Ski Canada Magazine

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Ski Canada Test Criteria

Each tester evaluates a number of characteristics out of 10 points to help present a complete picture of how a ski stacks up after a single run. This data is provided for the reader without alteration. At the end of each day, the testers meet to compare their impressions and offer a consensus on which type of skier would enjoy the ski. Testers have their preferences relating to their skiing background and style, so factors such as the length of the ski tested and the tune affects each skier’s opinion. Weigh their comments against what’s important to you and how you ski.

Here’s what they are measuring:

INITIATION: How easily the ski releases its edge and enters into the turn when steering is applied. Skis with greater shape usually initiate more easily.

EDGE GRIP: How well does the ski hold its line once it’s tipped on edge. Usually the stiffer the torsion, the better the edge grip. Edge grip is important for carving. Remember the test skis were tuned by factory technicians for the test day and checked during the day for any deterioration. It makes a huge difference.

STABILITY: As speed and snow conditions vary, so does the feel of the ski underfoot. A ski that is too soft may feel loose and floppy, while a stiff ski may feel heavy and be diffi cult to initiate into a turn. Well-balanced skis tend to be stable at designed-for speeds, but still retain liveliness for turning.

AGILITY: The result of easy initiation at a variety of speeds, energy transfer from edge-to-edge and good acceleration. When the wow factor is there, the skis are matching the skier’s weight and skiing style, and feel light, responsive and inspire confi dence. For big cruising turns, agility is a good thing but don’t confuse it with wandering instability.

VERSATILITY: Versatility continues to be one of the most important factors and for good reason. Ski manufacturers continue to offer innovations in ski profi les and materials to defi ne the perfect ski. Conditions change with every run and skiers live for the freedom of moving from the bumps, through the crud to carving at speed. In some cases the changes feel seamless to the testers, while in other cases the testers (who are only allowed one run per ski) have to really look for the sweet spot.

SHORT RADIUS: How the ski performs in short radius turns. Testers look for characteristics such as quick edge to edge turning which is a strength of deeper sidecut, smaller turn radius and shorter length skis.

LONG RADIUS: How the ski performs in long radius turns. Testers discover if the ski’s strength is in GS style turns with large arcs.

OVERALL IMPRESSION: How much (or little) did the tester enjoy skiing the test ski.

Ski Canada Test Criteria

Each tester evaluates a number of characteristics out of 10 points to help present a complete picture of how a ski stacks up after a single run. This data is provided for the reader without alteration. At the end of each day, the testers meet to compare their impressions and offer a consensus on which type of skier would enjoy the ski. Testers have their preferences relating to their skiing background and style, so factors such as the length of the ski tested and the tune affects each skier’s opinion. Weigh their comments against what’s important to you and how you ski.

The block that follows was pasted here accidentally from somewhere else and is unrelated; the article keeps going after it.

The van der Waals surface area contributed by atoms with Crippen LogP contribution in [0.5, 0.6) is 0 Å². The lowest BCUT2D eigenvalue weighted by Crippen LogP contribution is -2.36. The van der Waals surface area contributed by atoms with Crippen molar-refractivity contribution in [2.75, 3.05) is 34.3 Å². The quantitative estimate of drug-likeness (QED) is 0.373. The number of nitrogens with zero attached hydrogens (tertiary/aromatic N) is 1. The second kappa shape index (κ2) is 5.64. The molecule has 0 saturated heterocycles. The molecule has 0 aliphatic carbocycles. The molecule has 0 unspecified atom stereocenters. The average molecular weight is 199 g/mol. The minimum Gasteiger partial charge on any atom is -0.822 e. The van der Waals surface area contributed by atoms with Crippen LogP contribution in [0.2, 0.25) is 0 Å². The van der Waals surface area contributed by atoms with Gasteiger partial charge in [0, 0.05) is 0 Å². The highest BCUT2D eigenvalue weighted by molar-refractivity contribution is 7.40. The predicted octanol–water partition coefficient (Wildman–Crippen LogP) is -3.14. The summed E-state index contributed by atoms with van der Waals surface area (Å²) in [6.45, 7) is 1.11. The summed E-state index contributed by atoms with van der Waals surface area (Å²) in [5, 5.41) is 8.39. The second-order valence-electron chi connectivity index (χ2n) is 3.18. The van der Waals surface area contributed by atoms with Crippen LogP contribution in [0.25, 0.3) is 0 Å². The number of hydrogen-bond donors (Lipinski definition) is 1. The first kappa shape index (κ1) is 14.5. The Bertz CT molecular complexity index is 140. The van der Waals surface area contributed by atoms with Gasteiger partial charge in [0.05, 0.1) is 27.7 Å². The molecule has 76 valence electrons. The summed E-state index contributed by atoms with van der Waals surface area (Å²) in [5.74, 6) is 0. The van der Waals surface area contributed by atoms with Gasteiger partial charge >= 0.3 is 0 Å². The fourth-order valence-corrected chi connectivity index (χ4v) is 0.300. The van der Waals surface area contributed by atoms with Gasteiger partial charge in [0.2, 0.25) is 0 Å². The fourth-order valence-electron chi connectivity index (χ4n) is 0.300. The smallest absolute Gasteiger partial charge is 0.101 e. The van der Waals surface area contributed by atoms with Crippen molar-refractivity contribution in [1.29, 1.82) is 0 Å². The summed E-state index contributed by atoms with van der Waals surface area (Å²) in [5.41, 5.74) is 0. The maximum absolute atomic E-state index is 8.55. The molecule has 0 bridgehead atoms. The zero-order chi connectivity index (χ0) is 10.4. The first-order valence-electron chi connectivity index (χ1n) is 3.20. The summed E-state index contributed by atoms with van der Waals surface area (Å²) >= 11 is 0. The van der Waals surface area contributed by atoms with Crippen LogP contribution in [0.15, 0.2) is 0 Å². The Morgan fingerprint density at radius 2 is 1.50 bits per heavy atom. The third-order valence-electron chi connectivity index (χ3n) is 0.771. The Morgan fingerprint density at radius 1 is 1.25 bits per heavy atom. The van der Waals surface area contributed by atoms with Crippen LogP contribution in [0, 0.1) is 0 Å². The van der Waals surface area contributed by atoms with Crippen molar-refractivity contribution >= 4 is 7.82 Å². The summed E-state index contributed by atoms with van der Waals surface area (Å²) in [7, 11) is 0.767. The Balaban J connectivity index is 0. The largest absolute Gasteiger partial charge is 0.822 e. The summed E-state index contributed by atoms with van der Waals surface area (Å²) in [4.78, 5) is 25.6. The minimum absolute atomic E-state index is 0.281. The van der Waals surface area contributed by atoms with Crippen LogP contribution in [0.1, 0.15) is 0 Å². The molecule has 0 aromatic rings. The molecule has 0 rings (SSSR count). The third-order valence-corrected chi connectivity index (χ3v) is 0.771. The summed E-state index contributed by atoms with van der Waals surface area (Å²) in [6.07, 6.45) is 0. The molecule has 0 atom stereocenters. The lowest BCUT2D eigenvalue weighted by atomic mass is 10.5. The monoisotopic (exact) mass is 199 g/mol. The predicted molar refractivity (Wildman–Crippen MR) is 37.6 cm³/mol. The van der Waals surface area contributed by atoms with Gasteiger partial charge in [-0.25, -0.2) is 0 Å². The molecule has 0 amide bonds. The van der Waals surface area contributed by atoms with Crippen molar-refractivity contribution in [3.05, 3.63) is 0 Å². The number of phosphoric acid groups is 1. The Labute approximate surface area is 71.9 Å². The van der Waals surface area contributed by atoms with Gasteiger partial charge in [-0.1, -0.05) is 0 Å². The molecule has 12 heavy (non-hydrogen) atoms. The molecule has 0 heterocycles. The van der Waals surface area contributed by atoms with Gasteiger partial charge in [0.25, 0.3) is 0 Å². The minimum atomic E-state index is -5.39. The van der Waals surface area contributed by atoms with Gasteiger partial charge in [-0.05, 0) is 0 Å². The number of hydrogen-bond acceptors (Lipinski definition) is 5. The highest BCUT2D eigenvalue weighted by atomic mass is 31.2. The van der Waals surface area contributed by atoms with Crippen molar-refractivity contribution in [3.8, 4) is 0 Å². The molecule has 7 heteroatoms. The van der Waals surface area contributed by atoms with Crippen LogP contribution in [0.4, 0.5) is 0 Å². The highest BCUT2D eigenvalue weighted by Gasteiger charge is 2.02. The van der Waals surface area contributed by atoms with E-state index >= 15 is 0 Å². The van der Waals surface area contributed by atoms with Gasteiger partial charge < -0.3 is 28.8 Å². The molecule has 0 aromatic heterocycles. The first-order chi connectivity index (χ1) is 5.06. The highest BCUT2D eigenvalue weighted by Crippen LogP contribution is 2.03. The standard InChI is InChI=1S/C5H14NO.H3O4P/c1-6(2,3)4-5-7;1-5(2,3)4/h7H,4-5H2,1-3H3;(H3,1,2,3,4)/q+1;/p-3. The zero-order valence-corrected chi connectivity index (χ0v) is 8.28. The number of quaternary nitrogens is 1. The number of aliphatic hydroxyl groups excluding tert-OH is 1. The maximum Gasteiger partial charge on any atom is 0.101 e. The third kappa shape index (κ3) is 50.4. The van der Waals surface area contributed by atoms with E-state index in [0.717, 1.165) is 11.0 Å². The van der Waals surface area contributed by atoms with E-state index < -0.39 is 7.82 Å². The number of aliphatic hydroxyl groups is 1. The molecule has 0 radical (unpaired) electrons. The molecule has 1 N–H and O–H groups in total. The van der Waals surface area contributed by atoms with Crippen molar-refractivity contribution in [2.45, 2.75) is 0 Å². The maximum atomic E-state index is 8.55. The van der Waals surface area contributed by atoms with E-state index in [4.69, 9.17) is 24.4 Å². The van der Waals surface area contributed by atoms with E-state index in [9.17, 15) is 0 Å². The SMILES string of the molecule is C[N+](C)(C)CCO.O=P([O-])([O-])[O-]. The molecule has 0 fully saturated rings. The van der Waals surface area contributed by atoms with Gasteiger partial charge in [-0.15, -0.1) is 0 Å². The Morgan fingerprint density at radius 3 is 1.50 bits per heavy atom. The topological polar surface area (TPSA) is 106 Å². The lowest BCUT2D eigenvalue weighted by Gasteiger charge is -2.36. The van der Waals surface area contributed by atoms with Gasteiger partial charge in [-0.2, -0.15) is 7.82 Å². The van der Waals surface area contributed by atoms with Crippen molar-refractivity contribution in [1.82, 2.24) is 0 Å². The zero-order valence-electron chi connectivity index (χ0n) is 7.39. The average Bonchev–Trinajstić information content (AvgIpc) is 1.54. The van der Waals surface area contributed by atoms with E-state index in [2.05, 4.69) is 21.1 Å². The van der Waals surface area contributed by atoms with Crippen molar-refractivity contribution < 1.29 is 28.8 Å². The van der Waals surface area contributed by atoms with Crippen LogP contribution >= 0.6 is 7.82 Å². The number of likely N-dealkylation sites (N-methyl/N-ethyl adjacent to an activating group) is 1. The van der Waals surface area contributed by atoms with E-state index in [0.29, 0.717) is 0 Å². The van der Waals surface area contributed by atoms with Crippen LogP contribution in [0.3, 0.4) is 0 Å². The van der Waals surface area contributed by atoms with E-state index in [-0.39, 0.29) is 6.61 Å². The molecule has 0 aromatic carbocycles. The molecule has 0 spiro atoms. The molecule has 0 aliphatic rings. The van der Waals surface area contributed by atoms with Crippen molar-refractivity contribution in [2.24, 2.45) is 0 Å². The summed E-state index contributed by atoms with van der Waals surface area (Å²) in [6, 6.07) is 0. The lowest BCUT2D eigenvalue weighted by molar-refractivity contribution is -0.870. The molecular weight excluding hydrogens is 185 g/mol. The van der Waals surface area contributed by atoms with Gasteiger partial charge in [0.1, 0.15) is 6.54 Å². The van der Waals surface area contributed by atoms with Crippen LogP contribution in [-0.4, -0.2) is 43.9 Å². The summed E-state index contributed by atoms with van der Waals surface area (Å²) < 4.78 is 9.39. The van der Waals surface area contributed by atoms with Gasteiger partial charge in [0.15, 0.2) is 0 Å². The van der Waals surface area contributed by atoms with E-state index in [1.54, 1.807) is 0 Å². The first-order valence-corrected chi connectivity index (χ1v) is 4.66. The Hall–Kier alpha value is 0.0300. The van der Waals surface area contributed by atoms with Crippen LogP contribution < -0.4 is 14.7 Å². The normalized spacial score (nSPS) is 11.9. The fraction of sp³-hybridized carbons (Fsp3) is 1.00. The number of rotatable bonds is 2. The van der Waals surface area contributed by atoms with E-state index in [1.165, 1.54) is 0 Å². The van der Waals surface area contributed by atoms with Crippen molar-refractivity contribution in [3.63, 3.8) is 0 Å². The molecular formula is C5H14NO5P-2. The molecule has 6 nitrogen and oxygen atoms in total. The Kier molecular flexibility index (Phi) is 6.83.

Here’s what they are measuring:

INITIATION: How easily the ski releases its edge and enters into the turn when steering is applied. Skis with greater shape usually initiate more easily.

EDGE GRIP: How well does the ski hold its line once it’s tipped on edge. Usually the stiffer the torsion, the better the edge grip. Edge grip is important for carving. Remember the test skis were tuned by factory technicians for the test day and checked during the day for any deterioration. It makes a huge difference.

STABILITY: As speed and snow conditions vary, so does the feel of the ski underfoot. A ski that is too soft may feel loose and floppy, while a stiff ski may feel heavy and be diffi cult to initiate into a turn. Well-balanced skis tend to be stable at designed-for speeds, but still retain liveliness for turning.

AGILITY: The result of easy initiation at a variety of speeds, energy transfer from edge-to-edge and good acceleration. When the wow factor is there, the skis are matching the skier’s weight and skiing style, and feel light, responsive and inspire confi dence. For big cruising turns, agility is a good thing but don’t confuse it with wandering instability.

VERSATILITY: Versatility continues to be one of the most important factors and for good reason. Ski manufacturers continue to offer innovations in ski profi les and materials to defi ne the perfect ski. Conditions change with every run and skiers live for the freedom of moving from the bumps, through the crud to carving at speed. In some cases the changes feel seamless to the testers, while in other cases the testers (who are only allowed one run per ski) have to really look for the sweet spot.

SHORT RADIUS: How the ski performs in short radius turns. Testers look for characteristics such as quick edge to edge turning which is a strength of deeper sidecut, smaller turn radius and shorter length skis.

LONG RADIUS: How the ski performs in long radius turns. Testers discover if the ski’s strength is in GS style turns with large arcs.

OVERALL IMPRESSION: How much (or little) did the tester enjoy skiing the test ski.

Subscribe and SAVE!

Just $3.75 an issue!

1 year (4 issues) for $15 + tax!

Outside Canada?